1. MOBILIZE PAYROLL SYSTEMS. Have every agency require all employees to log on to their time and attendance system (secure) through their mobile phones. Have the Supervisor able to approve the timesheet and leave sheet virtually. Have it feed into the respective payroll systems virtually. 2. MOBILIZE THE FEDERAL FINANCIAL SYSTEM REPORTING PLATFORMS. Budget loading and reporting, accounts payable, accounts receivable, ...more »
For smaller agencies, develop and offer plug and play solutions/shared services rather than standards and policies that will require procurement, development, management and infrastructure.
While the current EA process does not yield the correct level of data it should be possible to have every agency report what it spends on plain-old telephone systems (POTS).
I suspect it would then be easy to do a cost analysis as to whether _all_ employees can go mobile, vs. allowing this to tricle out.
End nodes (mobile devices in this case) are by far easier to penetrate than big, federal networks/clouds and are used in both risky and trusted areas (thus the End Node Problem). AFRL is developing (and will soon deploy) a authentication testbed any federal agency may use to evaluate (mobile) devices while accessing Google Apps for Government. Recommend the FMS include support for R&D of security since most commercial ...more »
Develop a platform that will allow citizens to consume government services.
The platform should support:
* Service Aggregation, Discovery & Distribution
* Allow citizens to provide feedback on a service
* Host Data Dictionaries & API across agencies to allow small biz, citizens to develop apps (spark innovation)
* Provide Governance & Policy to manage the citizen engagement
Consistent policies need to be created across like agencies like civilian and DoD that allow all like agencies to implement areas like mobile security the same. This will provide economies of scale cost savings allowing the same or similar devices and software. It also allows for a reference implementation that can be used by all agencies.
Everyone is building their own open database and hosting it on fragmented channels. This makes it difficult for authorities and the general public to find and use available opendata. A simple, standard design would be a 3-field record: key (16 characters), content (140 characters) and expiration date. This data would be hosted by the respective owners, but made available on a countrywide aggregating portal - such ...more »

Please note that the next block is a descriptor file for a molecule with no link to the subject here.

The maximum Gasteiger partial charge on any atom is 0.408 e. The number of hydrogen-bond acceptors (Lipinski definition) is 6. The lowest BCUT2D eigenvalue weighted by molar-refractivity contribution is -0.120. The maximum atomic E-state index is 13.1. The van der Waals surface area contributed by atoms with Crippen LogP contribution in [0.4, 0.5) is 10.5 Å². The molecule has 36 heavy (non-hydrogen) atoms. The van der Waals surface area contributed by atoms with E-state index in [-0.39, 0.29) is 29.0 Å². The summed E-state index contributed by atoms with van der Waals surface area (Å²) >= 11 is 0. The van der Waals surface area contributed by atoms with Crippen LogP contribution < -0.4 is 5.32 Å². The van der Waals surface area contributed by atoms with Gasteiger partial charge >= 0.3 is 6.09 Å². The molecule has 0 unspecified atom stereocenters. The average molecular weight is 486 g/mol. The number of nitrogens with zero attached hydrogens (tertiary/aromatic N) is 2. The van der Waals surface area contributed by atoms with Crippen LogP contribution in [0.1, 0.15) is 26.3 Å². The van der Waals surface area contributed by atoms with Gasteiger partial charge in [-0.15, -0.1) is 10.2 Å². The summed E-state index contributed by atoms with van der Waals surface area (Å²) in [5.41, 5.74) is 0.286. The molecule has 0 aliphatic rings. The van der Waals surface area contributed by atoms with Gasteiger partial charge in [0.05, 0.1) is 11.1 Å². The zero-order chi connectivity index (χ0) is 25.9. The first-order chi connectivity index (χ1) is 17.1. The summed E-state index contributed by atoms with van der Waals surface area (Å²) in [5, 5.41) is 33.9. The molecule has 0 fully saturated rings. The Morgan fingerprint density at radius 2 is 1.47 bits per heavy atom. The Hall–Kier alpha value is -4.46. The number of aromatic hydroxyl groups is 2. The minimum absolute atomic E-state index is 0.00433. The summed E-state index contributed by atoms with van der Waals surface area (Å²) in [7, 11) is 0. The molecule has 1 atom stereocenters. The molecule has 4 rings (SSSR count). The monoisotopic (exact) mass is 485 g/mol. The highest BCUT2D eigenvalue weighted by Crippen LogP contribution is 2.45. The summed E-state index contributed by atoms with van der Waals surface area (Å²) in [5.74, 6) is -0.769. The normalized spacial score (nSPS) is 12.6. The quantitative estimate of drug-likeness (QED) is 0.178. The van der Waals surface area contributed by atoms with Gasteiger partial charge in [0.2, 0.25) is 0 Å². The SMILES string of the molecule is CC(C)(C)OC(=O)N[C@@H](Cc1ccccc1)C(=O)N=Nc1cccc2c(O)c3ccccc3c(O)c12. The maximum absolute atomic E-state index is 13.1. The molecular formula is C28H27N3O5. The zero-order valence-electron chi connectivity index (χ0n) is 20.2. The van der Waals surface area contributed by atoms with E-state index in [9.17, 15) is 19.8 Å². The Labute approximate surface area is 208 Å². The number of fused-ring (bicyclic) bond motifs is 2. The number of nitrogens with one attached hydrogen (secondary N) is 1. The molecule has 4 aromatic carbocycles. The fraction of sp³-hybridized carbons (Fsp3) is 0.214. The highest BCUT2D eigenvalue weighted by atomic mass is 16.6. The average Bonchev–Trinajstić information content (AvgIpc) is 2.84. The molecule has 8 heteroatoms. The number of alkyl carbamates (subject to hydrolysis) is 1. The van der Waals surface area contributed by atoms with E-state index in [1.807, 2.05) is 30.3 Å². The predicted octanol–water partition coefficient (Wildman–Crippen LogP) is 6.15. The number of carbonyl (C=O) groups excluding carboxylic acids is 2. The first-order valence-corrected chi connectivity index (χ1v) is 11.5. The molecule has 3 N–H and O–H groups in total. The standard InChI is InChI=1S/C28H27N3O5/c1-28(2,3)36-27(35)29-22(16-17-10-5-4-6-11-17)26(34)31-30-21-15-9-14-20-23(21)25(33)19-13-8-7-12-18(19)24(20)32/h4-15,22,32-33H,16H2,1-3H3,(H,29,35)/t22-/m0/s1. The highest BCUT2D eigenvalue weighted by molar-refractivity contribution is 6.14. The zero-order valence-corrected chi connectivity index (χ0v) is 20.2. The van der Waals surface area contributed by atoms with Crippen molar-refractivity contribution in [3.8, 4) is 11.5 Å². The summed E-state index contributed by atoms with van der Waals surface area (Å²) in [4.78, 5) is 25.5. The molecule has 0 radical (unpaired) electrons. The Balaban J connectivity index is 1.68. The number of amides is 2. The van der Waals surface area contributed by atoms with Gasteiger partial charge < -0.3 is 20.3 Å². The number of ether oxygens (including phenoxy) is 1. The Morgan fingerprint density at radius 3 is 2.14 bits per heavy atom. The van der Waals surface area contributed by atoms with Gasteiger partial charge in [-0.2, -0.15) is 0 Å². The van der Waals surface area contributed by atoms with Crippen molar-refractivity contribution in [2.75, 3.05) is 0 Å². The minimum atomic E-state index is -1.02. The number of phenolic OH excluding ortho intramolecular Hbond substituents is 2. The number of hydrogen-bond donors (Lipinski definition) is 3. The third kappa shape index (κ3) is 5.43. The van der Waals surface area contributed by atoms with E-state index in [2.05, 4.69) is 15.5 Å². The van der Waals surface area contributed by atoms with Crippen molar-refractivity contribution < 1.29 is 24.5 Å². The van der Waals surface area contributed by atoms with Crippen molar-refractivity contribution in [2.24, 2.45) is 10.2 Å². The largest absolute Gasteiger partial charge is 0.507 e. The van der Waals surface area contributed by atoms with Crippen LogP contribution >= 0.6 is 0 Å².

If Federal end users are being completely defined by their mission and lifestyle along with all the mission data needed to accomplish their role; there will be a large increase in productivity of the government. Smart Lean government will be defined by a series of tiny mobile apps. These apps will define true end to end service desire the government has tried to fulfill for years.
With implementation of the Affordable Care Act (ACA) in 2014, all consumers will be able to enroll in health coverage and apply for subsidies online. CMS will be issuing a prototype online application for use in states and should develop it in a manner that supports multiple platforms, including mobile. The effort should be supported by development of federal standards and protocols to ensure privacy, data security, ...more »
Why not create a framework for enabling the private sector (where most innovation comes from anyway) to contribute ideas/solutions in a free market fashion...publish an enterprise architecture based on industry standards (data models, security, identity provisioning, message formats) - you could even form an advisory council with key industry players to craft the EA. Then publish the API's for accessing the various agency ...more »
SLAs with mobility providers should ensure that cloud-stored user data and device-stored user data is always in sync with minimal user fiddling. This can be challenging technically with all the OSes and devices out there. Mismatched information could impede mobile productivity and increase help-desk calls.
Agency efforts to leverage use of mobile computing are rapidly evolving from… • Tackling Policy and Governance (are we going to deploy mobile devices and what controls should be in place?), to… • Implementing Device Management (actively managing use of deployed devices (e.g., MDM, identity management), to… • Deploying disruptive apps (getting apps done now for specific missions and using challenges and other new agile ...more »